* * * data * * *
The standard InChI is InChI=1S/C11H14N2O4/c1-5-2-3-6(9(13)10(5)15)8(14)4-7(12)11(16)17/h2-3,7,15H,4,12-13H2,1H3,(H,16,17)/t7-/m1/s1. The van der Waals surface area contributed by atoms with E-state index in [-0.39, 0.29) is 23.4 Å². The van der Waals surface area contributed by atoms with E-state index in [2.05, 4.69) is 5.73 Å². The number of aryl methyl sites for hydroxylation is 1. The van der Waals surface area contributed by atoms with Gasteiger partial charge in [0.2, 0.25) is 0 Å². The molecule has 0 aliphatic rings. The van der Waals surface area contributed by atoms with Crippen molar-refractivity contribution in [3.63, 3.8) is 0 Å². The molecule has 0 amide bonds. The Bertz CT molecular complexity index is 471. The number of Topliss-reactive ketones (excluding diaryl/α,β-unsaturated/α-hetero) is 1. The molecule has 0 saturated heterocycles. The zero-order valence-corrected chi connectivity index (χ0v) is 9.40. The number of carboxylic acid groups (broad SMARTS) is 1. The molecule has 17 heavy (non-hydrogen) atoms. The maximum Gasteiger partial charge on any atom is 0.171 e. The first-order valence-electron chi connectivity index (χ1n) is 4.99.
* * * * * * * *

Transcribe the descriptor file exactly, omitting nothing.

The standard InChI is InChI=1S/C11H14N2O4/c1-5-2-3-6(9(13)10(5)15)8(14)4-7(12)11(16)17/h2-3,7,15H,4,12-13H2,1H3,(H,16,17)/t7-/m1/s1. The van der Waals surface area contributed by atoms with E-state index in [-0.39, 0.29) is 23.4 Å². The van der Waals surface area contributed by atoms with E-state index in [2.05, 4.69) is 5.73 Å². The number of aryl methyl sites for hydroxylation is 1. The van der Waals surface area contributed by atoms with Gasteiger partial charge in [0.2, 0.25) is 0 Å². The molecule has 0 aliphatic rings. The van der Waals surface area contributed by atoms with Crippen molar-refractivity contribution in [3.63, 3.8) is 0 Å². The molecule has 0 amide bonds. The Bertz CT molecular complexity index is 471. The number of Topliss-reactive ketones (excluding diaryl/α,β-unsaturated/α-hetero) is 1. The molecule has 0 saturated heterocycles. The zero-order valence-corrected chi connectivity index (χ0v) is 9.40. The number of carboxylic acid groups (broad SMARTS) is 1. The molecule has 17 heavy (non-hydrogen) atoms. The maximum Gasteiger partial charge on any atom is 0.171 e. The first-order valence-electron chi connectivity index (χ1n) is 4.99.